- All right, so for those at home we have Super Grover helping a duck across a river. - Yes. - Okay. - Super Grover 2.0. - Super Grover 2.0 helping a duck across a river. So we have a little bit of an intro, and then into it. - He observes... - Oh look! Look, arrrghh! - He questions... - Hubba-wha? - He investigates...
- Hmm, what does this button do? Arrrggghhh! - Super Grover 2.0. He shows up. Somewhere by a woodland stream, one little duckling is about to waddle into a big problem. - (laughs) Yippee! Oh boy, oh boy, oh boy, oh boy! I can't wait to get to the party. It's going to be so much fun! Oh, a stream? And the party is on the other side.
Oh no, how will I never get across? Help! Help! (crash) (groaning) Super Grover 2.0, you showed up! - It is what I do. So, what seems to be the problem, little one? - I'm trying to get to that party over there, but I don't know how to get across the stream. - First, I shall unleash the power of observation. - Oh, I don't want to miss the party, oh. - Mmm, I see with my super eyes that you walk like a duck.
- Quack! - And I hear with my super ears that you quack like a duck. - Quack! - My super powers of observation tell me you are a duck! - Of course I'm a duck, quack. - Well, then do not be daffy, Duck. You can swim across the stream. Everyone knows that ducks can swim. Yes, but, if I swim across, I'll ruin my brand new-- - So take us through the process of creating something like this. What happens when you're working with the green screen, and, well, take us from the very beginning.
So you have obviously green screen material, and then? - Right, yes. Well, this piece in particular was directed by Matt Vogel, who is a puppeteer, he is also a performer. And I mention that because I think there's a great advantage, we have incredible directors, but someone like Matt Vogel is just absolutely outstanding. Because he understands the challenges of what these performers are going to deal with, because behind them is nothing, it's green. So when we're on, when we shoot this on stage, the 3D team that makes these backgrounds will give us temporary backgrounds.
Kind of a low-res example of what we're intending it to be. And the performers are seeing that temporary background in their monitors while they're performing. So they can see, they can get an idea of what they're performing against. I work in the control room with the TD to help provide him with the temporary backgrounds, but then also to create some temporary moves. Like as you saw at the beginning, we move around the duck to where she ends up at the stream.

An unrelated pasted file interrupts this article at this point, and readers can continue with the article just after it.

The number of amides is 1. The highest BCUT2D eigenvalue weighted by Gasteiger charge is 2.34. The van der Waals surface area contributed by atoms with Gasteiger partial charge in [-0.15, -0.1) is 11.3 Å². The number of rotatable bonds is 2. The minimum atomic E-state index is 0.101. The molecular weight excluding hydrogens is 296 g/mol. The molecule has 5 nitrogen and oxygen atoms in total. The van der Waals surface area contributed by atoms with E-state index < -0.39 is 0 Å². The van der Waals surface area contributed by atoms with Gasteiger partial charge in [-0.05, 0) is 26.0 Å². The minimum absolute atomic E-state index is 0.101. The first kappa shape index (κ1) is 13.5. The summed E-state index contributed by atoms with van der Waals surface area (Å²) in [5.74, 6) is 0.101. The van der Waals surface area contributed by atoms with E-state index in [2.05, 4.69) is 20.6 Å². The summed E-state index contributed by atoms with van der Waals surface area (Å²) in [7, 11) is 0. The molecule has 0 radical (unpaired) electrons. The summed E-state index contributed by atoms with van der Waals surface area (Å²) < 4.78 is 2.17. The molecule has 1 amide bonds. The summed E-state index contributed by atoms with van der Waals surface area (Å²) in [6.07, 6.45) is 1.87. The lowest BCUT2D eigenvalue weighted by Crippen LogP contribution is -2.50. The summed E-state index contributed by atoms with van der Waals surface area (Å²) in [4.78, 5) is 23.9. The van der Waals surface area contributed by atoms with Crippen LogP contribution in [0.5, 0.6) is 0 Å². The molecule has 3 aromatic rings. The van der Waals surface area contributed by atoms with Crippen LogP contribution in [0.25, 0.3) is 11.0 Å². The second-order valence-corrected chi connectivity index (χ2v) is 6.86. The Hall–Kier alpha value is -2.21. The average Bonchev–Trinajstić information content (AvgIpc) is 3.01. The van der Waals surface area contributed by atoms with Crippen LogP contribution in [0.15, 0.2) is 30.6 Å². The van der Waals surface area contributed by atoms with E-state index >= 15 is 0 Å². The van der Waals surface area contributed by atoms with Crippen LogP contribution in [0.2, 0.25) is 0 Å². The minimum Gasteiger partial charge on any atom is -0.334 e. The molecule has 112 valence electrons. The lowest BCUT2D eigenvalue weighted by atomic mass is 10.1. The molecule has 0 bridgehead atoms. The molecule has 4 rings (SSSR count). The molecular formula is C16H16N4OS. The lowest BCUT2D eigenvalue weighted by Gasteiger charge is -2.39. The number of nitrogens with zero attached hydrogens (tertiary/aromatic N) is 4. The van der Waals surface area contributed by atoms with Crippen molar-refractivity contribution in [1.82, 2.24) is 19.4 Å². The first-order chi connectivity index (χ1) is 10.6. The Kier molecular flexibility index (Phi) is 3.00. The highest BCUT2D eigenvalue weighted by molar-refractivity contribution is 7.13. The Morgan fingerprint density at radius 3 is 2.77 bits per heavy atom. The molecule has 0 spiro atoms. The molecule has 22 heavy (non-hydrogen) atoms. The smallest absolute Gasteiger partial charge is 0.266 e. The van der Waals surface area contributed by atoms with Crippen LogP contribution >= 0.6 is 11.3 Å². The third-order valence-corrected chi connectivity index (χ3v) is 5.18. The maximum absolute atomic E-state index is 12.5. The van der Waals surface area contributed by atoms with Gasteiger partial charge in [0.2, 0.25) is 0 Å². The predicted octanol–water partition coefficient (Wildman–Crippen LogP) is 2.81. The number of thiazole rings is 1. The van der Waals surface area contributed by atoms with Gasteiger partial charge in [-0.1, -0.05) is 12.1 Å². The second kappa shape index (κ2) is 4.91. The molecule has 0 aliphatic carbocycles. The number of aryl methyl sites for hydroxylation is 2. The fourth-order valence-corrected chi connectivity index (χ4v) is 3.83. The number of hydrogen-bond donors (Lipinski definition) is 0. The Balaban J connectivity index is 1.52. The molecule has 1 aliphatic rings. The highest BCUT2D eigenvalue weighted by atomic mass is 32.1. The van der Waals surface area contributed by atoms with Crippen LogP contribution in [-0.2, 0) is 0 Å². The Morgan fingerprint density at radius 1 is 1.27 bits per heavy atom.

So all of that is incredibly helpful for the performers to be able to ground themselves, again for eye line, and also to understand where in the environment they are. Some of the 3-dimensional work can be so complicated that it's helpful to have an editor on set in order to make sure it's working. Because they might be interacting with a completely 3-dimensional character, or stepping onto a 3-dimensional plane that doesn't exist but will then later be replaced.
And so I'm there to help provide that automatic, you know, answer to whether or not it's working, if they need to reshoot something. But then also a piece like Super Grover 2.0 is a specific time, and so I'm there to help trim it back down. - Okay. - But once this has been cut with the temporary backgrounds, I then take it to Sesame Workshop and work on the real cut, the real version of it. Again with temporary backgrounds, but then deliver it on green to our 3-dimensional team, who will then go back and replace the backgrounds and put them into these worlds.
- And then, so that's really great that you're also able to often be on set and advise in that way. You talked about reshoots. Are you talking about in that moment where you have, you're consulting and you say, you know, "That really didn't work, I need you to reshoot it now," or are you talking about down the line. - Oh, no, yeah. At the moment. - Yeah. - So the second that they say "cut", I'm digitizing on the fly-- - Right, okay. - In the control room, and I'm right away trying to put it together, and I'll tell them, you know, some sort of note that it looks like she's looking the wrong way, or-- - I see, okay.